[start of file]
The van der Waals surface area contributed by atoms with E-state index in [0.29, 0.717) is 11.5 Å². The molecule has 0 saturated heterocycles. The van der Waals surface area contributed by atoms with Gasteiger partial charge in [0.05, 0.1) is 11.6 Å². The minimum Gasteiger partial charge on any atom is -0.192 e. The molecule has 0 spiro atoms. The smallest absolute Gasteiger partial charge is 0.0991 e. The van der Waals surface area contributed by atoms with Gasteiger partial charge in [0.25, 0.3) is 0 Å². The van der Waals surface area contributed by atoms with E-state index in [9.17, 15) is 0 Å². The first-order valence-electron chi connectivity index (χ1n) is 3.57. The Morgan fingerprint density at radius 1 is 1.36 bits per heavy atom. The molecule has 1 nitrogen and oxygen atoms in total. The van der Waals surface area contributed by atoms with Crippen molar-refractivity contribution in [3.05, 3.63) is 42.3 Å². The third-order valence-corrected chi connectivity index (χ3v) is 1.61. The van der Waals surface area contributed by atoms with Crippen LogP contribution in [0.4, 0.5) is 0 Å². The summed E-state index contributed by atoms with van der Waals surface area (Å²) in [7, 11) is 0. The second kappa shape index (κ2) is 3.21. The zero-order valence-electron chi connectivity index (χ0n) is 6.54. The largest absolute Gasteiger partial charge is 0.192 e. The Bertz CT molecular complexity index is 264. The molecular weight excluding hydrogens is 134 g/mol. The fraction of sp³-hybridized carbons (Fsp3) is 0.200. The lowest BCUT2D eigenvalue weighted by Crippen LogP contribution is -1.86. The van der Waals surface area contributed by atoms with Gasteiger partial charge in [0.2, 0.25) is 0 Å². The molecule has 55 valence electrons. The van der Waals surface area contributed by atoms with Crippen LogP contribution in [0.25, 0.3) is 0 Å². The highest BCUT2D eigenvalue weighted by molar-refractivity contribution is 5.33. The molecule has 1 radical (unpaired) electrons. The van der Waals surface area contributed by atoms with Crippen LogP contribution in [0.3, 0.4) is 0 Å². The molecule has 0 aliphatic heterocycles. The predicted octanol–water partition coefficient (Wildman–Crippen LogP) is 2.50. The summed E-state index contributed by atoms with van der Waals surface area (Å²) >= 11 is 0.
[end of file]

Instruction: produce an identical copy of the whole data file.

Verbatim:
The van der Waals surface area contributed by atoms with E-state index in [0.29, 0.717) is 11.5 Å². The molecule has 0 saturated heterocycles. The van der Waals surface area contributed by atoms with Gasteiger partial charge in [0.05, 0.1) is 11.6 Å². The minimum Gasteiger partial charge on any atom is -0.192 e. The molecule has 0 spiro atoms. The smallest absolute Gasteiger partial charge is 0.0991 e. The van der Waals surface area contributed by atoms with Gasteiger partial charge in [0.25, 0.3) is 0 Å². The van der Waals surface area contributed by atoms with E-state index in [9.17, 15) is 0 Å². The first-order valence-electron chi connectivity index (χ1n) is 3.57. The Morgan fingerprint density at radius 1 is 1.36 bits per heavy atom. The molecule has 1 nitrogen and oxygen atoms in total. The van der Waals surface area contributed by atoms with Crippen molar-refractivity contribution in [3.05, 3.63) is 42.3 Å². The third-order valence-corrected chi connectivity index (χ3v) is 1.61. The van der Waals surface area contributed by atoms with Crippen LogP contribution in [0.4, 0.5) is 0 Å². The summed E-state index contributed by atoms with van der Waals surface area (Å²) in [7, 11) is 0. The second kappa shape index (κ2) is 3.21. The zero-order valence-electron chi connectivity index (χ0n) is 6.54. The largest absolute Gasteiger partial charge is 0.192 e. The Bertz CT molecular complexity index is 264. The molecular weight excluding hydrogens is 134 g/mol. The fraction of sp³-hybridized carbons (Fsp3) is 0.200. The lowest BCUT2D eigenvalue weighted by Crippen LogP contribution is -1.86. The van der Waals surface area contributed by atoms with Gasteiger partial charge in [0.2, 0.25) is 0 Å². The molecule has 55 valence electrons. The van der Waals surface area contributed by atoms with Crippen LogP contribution in [0.25, 0.3) is 0 Å². The highest BCUT2D eigenvalue weighted by molar-refractivity contribution is 5.33. The molecule has 1 radical (unpaired) electrons. The van der Waals surface area contributed by atoms with Crippen LogP contribution in [0.3, 0.4) is 0 Å². The molecule has 0 aliphatic heterocycles. The predicted octanol–water partition coefficient (Wildman–Crippen LogP) is 2.50. The summed E-state index contributed by atoms with van der Waals surface area (Å²) >= 11 is 0.